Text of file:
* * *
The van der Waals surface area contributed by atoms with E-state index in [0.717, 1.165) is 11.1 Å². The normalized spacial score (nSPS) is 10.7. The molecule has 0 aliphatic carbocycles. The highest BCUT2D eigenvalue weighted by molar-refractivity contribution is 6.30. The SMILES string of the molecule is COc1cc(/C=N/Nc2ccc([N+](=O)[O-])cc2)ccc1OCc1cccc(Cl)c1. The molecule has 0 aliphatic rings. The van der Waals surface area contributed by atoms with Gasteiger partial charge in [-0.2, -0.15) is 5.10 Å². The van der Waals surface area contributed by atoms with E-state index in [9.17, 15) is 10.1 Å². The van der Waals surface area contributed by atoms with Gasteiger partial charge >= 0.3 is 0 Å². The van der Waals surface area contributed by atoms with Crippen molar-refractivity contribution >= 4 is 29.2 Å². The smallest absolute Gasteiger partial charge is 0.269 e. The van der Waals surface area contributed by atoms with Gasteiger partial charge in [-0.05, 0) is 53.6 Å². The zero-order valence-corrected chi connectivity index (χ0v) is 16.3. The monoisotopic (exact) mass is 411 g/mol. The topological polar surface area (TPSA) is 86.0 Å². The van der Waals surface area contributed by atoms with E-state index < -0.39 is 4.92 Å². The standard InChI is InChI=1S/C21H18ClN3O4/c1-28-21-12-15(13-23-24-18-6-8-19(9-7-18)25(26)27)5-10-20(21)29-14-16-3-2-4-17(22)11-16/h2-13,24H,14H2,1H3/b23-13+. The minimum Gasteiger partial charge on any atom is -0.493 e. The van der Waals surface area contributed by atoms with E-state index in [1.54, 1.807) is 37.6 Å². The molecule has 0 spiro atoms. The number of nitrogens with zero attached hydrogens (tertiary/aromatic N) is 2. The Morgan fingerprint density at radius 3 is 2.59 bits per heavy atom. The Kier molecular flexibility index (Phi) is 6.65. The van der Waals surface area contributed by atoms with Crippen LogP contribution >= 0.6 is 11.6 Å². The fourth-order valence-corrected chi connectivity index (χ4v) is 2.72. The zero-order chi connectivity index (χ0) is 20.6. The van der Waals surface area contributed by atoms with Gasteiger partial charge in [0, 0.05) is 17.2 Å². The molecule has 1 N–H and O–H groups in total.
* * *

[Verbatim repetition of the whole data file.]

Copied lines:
The van der Waals surface area contributed by atoms with E-state index in [0.717, 1.165) is 11.1 Å². The normalized spacial score (nSPS) is 10.7. The molecule has 0 aliphatic carbocycles. The highest BCUT2D eigenvalue weighted by molar-refractivity contribution is 6.30. The SMILES string of the molecule is COc1cc(/C=N/Nc2ccc([N+](=O)[O-])cc2)ccc1OCc1cccc(Cl)c1. The molecule has 0 aliphatic rings. The van der Waals surface area contributed by atoms with Gasteiger partial charge in [-0.2, -0.15) is 5.10 Å². The van der Waals surface area contributed by atoms with E-state index in [9.17, 15) is 10.1 Å². The van der Waals surface area contributed by atoms with Gasteiger partial charge >= 0.3 is 0 Å². The van der Waals surface area contributed by atoms with Crippen molar-refractivity contribution >= 4 is 29.2 Å². The smallest absolute Gasteiger partial charge is 0.269 e. The van der Waals surface area contributed by atoms with Gasteiger partial charge in [-0.05, 0) is 53.6 Å². The zero-order valence-corrected chi connectivity index (χ0v) is 16.3. The monoisotopic (exact) mass is 411 g/mol. The topological polar surface area (TPSA) is 86.0 Å². The van der Waals surface area contributed by atoms with E-state index < -0.39 is 4.92 Å². The standard InChI is InChI=1S/C21H18ClN3O4/c1-28-21-12-15(13-23-24-18-6-8-19(9-7-18)25(26)27)5-10-20(21)29-14-16-3-2-4-17(22)11-16/h2-13,24H,14H2,1H3/b23-13+. The minimum Gasteiger partial charge on any atom is -0.493 e. The van der Waals surface area contributed by atoms with E-state index in [1.54, 1.807) is 37.6 Å². The molecule has 0 spiro atoms. The number of nitrogens with zero attached hydrogens (tertiary/aromatic N) is 2. The Morgan fingerprint density at radius 3 is 2.59 bits per heavy atom. The Kier molecular flexibility index (Phi) is 6.65. The van der Waals surface area contributed by atoms with Crippen LogP contribution >= 0.6 is 11.6 Å². The fourth-order valence-corrected chi connectivity index (χ4v) is 2.72. The zero-order chi connectivity index (χ0) is 20.6. The van der Waals surface area contributed by atoms with Gasteiger partial charge in [0, 0.05) is 17.2 Å². The molecule has 1 N–H and O–H groups in total.